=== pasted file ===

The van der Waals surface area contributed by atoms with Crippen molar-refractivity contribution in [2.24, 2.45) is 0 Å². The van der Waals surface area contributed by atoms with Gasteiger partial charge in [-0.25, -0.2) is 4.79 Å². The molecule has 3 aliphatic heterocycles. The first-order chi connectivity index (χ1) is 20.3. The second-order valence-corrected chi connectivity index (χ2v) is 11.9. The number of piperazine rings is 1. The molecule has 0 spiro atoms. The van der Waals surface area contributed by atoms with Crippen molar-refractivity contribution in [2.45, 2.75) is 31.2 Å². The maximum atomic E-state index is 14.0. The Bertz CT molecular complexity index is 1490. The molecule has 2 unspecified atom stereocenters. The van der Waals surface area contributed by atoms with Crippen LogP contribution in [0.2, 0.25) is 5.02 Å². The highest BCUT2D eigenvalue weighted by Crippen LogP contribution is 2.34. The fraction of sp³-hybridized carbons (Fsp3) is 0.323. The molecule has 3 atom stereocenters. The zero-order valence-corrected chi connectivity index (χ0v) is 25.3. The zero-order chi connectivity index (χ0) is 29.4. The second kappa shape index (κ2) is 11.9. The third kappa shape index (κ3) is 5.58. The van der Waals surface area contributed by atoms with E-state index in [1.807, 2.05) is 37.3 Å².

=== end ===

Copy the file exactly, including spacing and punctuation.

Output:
The van der Waals surface area contributed by atoms with Crippen molar-refractivity contribution in [2.24, 2.45) is 0 Å². The van der Waals surface area contributed by atoms with Gasteiger partial charge in [-0.25, -0.2) is 4.79 Å². The molecule has 3 aliphatic heterocycles. The first-order chi connectivity index (χ1) is 20.3. The second-order valence-corrected chi connectivity index (χ2v) is 11.9. The number of piperazine rings is 1. The molecule has 0 spiro atoms. The van der Waals surface area contributed by atoms with Crippen molar-refractivity contribution in [2.45, 2.75) is 31.2 Å². The maximum atomic E-state index is 14.0. The Bertz CT molecular complexity index is 1490. The molecule has 2 unspecified atom stereocenters. The van der Waals surface area contributed by atoms with Crippen LogP contribution in [0.2, 0.25) is 5.02 Å². The highest BCUT2D eigenvalue weighted by Crippen LogP contribution is 2.34. The fraction of sp³-hybridized carbons (Fsp3) is 0.323. The molecule has 3 atom stereocenters. The zero-order valence-corrected chi connectivity index (χ0v) is 25.3. The zero-order chi connectivity index (χ0) is 29.4. The second kappa shape index (κ2) is 11.9. The third kappa shape index (κ3) is 5.58. The van der Waals surface area contributed by atoms with E-state index in [1.807, 2.05) is 37.3 Å².